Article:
“Follow the science” ranks high on 2020’s long list of patronizing phrases. If we yield obsequiously to scientific data, we are told, coronavirus, climate change, and all our other problems will be solved. “Science will win,” boasts the gigantic poster in Pfizer’s New York City headquarters. It’s that simple.
Or is it? In tracking coronavirus developments, our government leaders have been as scientific as nomads following migrating woolly mammoths. The latest mutated numbers, which conjecture a much higher herd immunity threshold for the coronavirus, and a much lower quantity of Covid vaccine to generate immunity, should give us pause.
How can we “follow the science” when science is an ever-shifting target?
A modicum of sanity would return to our country if “champions of science” would admit what Catholics have known for centuries: that, on a number of levels, science requires faith in order to function, and that only with humility can we maximize science’s promises.
The scientific endeavor would be impossible without a score of prior assumptions: that the universe is ordered and intelligible, that our experiments will produce quantifiable results, that we can interpret these results within a rational framework and then act upon them appropriately. In short, we have faith that science “can win”; otherwise, we would not bother with it.
The successes of science, from engineering to medicine to technology, show us that our faith is rightly placed. But we cannot forget that scientific data do not constitute dogmas that must be believed by everyone, as its champions allege. All experimental data require interpretation, which is not an act of science, but of human reason that is fallible and influenced by prior assumptions and outside factors. We would not seek “second opinions” in medicine if it were so easy to draw conclusions from data.
We do not like to admit it, but our interpretations of science are acts of faith, that is, acts of trust based on reasonable circumstances. From this follows an even more unpleasant conclusion: we can interpret science incorrectly, as too many government orders in response to coronavirus have taught us.
Harvard’s Steven Pinker has asserted that science illuminates “the deepest questions about who we are, where we came from, and how we define the meaning and purpose of our lives.” His faith in science’s power could move a mountain. In the strict sense, of these questions, science can only supply data for where we came from. For the others, a tremendous amount of interpretation and application are required, all of which depends not on science, but on human reason that is motivated by faith in the scientific enterprise.
Our science-obsessed world has to acknowledge the gap between scientific data and human interpretation. Declarations such as, “The science tells us what to do,” or “Follow the science,” conceal the interpretive element in order to squash potential dissent before it can arise. In this way, “follow the science” really becomes a form of fundamentalism: this dogma is true; do not argue. Ironically, “champions of science” hate nothing more than religious fundamentalism, yet they have formed their own kind where a deified “Science” replaces God.
To conflate scientific data with social dogmas that must be held always, everywhere, and by all is to misunderstand the goal of science, which seeks the best explanation possible of the world, its features, and its creatures. As such, conclusions drawn from science are always limited and shifting as we learn and experiment more. Our understanding of where the earth is in relation to the sun is an example. What we have learned about Covid-19 in one year is a more poignant one. Scientific theories are so called because they are postulations based on evidence. A theory is not an immutable law, still less a dogma.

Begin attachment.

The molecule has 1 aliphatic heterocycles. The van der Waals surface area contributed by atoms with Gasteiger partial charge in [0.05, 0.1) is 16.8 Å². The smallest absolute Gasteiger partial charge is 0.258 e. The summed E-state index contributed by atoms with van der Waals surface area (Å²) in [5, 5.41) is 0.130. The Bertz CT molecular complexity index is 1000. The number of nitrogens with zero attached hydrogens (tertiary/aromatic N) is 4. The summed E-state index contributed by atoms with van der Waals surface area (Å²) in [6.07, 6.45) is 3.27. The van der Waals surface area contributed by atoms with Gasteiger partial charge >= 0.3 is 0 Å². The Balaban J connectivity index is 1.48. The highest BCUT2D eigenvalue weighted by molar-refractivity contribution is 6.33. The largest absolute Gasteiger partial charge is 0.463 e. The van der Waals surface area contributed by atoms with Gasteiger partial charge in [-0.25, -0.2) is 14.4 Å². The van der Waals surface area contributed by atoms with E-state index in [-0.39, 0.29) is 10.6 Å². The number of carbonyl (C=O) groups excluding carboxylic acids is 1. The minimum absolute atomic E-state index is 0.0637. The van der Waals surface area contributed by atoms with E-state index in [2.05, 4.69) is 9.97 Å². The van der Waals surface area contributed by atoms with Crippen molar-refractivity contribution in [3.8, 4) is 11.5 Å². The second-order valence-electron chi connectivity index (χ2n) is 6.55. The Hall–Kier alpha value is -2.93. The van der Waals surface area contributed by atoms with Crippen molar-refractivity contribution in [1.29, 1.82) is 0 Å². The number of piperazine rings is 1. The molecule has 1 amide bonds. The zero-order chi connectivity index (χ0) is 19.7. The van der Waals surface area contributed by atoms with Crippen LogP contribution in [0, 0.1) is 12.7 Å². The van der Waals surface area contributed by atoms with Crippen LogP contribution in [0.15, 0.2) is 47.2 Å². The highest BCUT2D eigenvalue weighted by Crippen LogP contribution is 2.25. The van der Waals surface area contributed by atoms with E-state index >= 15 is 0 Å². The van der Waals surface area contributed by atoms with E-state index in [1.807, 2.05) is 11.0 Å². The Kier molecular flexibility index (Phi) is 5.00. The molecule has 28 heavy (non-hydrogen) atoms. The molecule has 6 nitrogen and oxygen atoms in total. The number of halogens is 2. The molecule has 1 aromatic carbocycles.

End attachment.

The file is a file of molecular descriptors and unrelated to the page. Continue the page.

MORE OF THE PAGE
Scientists, doctors, public health officials, and government leaders, then, need humility as they stand before scientific data, as they have to acknowledge publicly that the data can change—and that they can interpret data incorrectly. In scientific matters, it is always necessary to test, and then retest, the latest theories in relation to lived reality. For a governor or mayor to say, “Once the Covid positivity rate reaches X%, we have to lockdown everything,” is not a scientific statement. Politicians should stop pretending that it is, and they should stop threatening excommunication for anyone who disobeys their dogma.
For a proper approach to science, we can turn to the Belgian priest and physicist Msgr. Georges Lemaître (1894-1966), who developed the Big Bang theory. In the 1950s, Pope Pius XII wanted to speak of the Big Bang as scientific evidence for the Bible’s creation account. Msgr. Lemaître privately intervened against any such declaration. The truths of theology depend on God, he said, and not on science, which, he knew well, could one day find new evidence to undermine or even contradict his theory.
Science offers us important, but finite, insights into the world’s workings. Woe to those who, like Steven Pinker and our political leaders during the pandemic, manipulate science as a cover for imposing a philosophy of living on the rest of us. For the worth of those philosophies rests on a number of principles that are not derived from science, but taken on faith. Those who are so quick to denigrate faith, believing wrongly that science disproves it, have the proper views of science and faith blocked by beams protruding from both eyes.
Faith is a part of science. Let’s quit pretending the two are enemies. It is the Catholic approach, which acknowledges the mutual dependence of the two, that can best steer us out of the Covid crisis and into more sane political conversations.
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